Dr. Jekyll and Mr. Hyde (1920 Haydon film)

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Dr. Jekyll and Mr. Hyde
Directed by J. Charles Haydon
Produced by Louis B. Mayer
Written by J. Charles Haydon
Based on The Strange Case of Dr Jekyll and Mr Hyde 
by Robert Louis Stevenson
Release date(s)
  • April 1920 (1920-04)
Running time 40 minutes
Country United States
Language Silent film
English intertitles

Dr. Jekyll and Mr. Hyde is a 40-minute horror film of 1920, directed and written by J. Charles Haydon. It is the third adaptation of Robert Louis Stevenson's novel Strange Case of Dr Jekyll and Mr Hyde to be released in 1920.[1] (The first 1920 adaptation is Dr. Jekyll and Mr. Hyde starring John Barrymore and the second Der Januskopf, directed by F. W. Murnau). The Haydon version is somewhat overshadowed by the version starring Barrymore which was released by Paramount Pictures the same year.


At the first transformation starts with Jekyll's butler exclaiming that Jekyll is now "the Apostle from Hell!" Hyde, complete with fangs and scraggy hair, skulks through the city committing such heinous acts as stealing a woman's purse. The police eventually catch up with Hyde, interrogate him, put him in gaol and strap him to the electric chair. Sitting in his chair at home, Jekyll awakes from his nightmare to declare, "I believe in God! I have a soul..." and decides not to create the chemical potion.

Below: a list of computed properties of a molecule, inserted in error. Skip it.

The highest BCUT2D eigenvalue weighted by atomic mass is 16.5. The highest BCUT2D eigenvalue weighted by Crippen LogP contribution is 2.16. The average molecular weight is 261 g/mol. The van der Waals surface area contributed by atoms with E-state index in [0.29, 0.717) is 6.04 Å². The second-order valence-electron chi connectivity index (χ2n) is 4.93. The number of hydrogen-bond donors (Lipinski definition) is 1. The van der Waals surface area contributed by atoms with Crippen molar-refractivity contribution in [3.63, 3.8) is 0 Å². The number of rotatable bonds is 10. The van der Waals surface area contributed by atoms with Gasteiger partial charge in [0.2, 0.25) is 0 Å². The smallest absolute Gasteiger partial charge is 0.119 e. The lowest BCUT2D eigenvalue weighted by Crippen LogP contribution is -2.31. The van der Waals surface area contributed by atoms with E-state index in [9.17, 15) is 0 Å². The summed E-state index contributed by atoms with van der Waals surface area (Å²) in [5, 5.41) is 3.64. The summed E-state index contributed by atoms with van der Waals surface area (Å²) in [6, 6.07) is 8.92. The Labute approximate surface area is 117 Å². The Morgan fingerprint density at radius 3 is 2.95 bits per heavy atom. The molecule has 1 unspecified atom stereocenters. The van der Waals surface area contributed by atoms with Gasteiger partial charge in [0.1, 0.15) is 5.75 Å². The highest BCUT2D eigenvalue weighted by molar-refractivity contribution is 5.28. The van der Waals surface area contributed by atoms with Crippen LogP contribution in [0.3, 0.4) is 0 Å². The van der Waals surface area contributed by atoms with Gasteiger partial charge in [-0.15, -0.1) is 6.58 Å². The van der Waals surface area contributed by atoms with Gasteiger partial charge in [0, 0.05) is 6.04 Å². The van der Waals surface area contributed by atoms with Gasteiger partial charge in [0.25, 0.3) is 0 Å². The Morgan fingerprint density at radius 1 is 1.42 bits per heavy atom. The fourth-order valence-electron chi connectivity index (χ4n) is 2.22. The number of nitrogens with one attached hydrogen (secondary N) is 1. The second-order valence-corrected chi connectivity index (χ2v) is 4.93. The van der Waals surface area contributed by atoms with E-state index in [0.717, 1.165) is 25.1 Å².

The film's producer, Louis B. Mayer, was concerned about copyright infringement relating to the other two film versions of the story released in that same year, so he set the film in New York and altered the plot structure. The final product was so crude that J. Charles Haydon had his name removed from the credits.[1]


Sheldon Lewis returned once again in 1929 to play Dr. Jekyll in an early one-reel sound film short.[2]



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